Undergraduate

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Study Aids

Scientific studies are accumulating that being constantly “wired” to social media can interfere with learning and (in part because of the time they consume) become a source of stress.


Introduction

One neurological study suggests that if you study for an exam and then engage in social networking, your brain stores the later emotion-laden content in preference to the “dry” material you were studying, thus perhaps undermining the effectiveness of studying.

The implication of this and other studies is that sleep after studying (five hours seems to be the minimum amount needed to consolidate what you’ve learned in a study session), perhaps preceded by a less emotional mode of relaxation (a hot bath or listening to music) may be a better way to prepare for an exam than Facebook. And limiting time investment in internet activities may be necessary to the quality of scholarship needed to do well in college.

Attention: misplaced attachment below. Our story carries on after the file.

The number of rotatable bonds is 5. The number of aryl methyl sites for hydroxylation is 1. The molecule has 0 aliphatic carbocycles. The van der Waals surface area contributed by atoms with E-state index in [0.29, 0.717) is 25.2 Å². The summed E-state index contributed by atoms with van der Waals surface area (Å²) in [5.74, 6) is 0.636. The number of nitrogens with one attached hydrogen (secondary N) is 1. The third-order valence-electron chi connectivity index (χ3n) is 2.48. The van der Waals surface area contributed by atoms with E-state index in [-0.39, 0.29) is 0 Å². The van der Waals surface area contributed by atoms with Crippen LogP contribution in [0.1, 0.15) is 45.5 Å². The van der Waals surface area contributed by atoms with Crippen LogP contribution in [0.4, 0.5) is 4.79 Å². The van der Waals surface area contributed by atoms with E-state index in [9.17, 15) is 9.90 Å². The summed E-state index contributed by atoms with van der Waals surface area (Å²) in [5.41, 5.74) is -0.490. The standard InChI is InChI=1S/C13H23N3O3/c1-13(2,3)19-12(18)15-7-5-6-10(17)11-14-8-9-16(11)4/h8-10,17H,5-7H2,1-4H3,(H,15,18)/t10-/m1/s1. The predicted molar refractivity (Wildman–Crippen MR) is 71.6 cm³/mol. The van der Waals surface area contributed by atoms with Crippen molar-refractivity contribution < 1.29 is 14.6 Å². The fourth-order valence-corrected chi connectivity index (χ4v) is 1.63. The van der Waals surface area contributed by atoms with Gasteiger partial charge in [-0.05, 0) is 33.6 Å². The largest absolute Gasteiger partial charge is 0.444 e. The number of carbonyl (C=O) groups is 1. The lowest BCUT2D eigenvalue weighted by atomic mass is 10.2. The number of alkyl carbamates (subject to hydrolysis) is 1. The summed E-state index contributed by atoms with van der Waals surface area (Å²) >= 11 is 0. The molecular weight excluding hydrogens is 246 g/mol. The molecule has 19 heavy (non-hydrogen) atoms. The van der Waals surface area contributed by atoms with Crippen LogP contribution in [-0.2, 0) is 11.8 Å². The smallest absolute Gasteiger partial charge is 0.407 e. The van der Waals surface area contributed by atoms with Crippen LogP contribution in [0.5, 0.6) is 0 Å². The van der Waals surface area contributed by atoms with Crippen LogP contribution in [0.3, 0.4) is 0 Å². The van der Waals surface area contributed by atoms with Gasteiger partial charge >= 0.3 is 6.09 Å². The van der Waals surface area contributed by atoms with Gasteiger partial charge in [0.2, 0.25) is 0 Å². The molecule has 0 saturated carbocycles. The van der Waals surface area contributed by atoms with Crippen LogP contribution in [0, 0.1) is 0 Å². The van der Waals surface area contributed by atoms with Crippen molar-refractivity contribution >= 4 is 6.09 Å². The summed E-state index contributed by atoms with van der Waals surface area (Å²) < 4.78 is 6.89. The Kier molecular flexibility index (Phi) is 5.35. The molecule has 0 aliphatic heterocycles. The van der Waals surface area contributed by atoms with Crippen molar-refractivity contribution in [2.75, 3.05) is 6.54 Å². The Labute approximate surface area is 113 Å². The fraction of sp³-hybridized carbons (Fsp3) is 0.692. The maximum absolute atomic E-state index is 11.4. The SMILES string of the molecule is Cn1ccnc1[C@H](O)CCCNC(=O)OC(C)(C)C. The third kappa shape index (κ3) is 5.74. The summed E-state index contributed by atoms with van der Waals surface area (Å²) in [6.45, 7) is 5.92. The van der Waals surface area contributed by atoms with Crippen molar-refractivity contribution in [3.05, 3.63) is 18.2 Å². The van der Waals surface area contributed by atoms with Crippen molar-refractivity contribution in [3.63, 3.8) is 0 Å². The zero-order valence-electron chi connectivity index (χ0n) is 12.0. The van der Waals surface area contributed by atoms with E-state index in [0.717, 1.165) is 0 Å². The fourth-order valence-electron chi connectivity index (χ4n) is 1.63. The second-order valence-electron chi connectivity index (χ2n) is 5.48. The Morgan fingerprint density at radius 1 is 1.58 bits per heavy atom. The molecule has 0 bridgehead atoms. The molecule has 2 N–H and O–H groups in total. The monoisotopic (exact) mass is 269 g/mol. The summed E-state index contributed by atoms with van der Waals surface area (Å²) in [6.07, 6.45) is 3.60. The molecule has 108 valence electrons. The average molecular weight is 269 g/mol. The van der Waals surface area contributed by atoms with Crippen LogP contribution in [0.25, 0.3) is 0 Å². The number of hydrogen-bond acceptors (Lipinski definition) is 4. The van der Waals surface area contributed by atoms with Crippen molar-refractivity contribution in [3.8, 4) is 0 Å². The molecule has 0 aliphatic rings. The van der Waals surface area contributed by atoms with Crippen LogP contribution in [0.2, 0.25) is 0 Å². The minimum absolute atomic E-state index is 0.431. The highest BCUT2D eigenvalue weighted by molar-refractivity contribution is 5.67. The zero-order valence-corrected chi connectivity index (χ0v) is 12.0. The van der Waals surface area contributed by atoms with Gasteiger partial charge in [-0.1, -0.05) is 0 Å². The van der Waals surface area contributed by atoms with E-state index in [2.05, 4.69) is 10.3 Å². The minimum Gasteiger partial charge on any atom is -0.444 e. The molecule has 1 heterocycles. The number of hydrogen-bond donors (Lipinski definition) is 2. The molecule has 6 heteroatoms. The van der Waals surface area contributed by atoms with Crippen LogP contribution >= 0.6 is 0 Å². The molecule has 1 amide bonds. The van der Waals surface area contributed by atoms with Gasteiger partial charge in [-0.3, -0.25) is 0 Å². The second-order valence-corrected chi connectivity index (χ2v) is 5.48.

Downloadable Papers
Digital Devices Deprive Brain of Needed Downtime
Growing Up Digital, Wired for Distraction
Learning Strategies from Science
Paper Writing Pointers
Plagiarism and Academic Integrity: A Review of Issues
 

Primary Contacts

  • Director of Undergraduate Studies Thomas Pepinsky
    322 White Hall
    Ithaca, NY 14853-7091
    tel: (607) 255-4915
    tp253@cornell.edu
  • Undergraduate Field Coordinator 210 White Hall
    Ithaca, NY 14853-7901
    tel: (607) 255-4180
    fax: (607) 255-4530
    cu_govt_undergrad@cornell.edu

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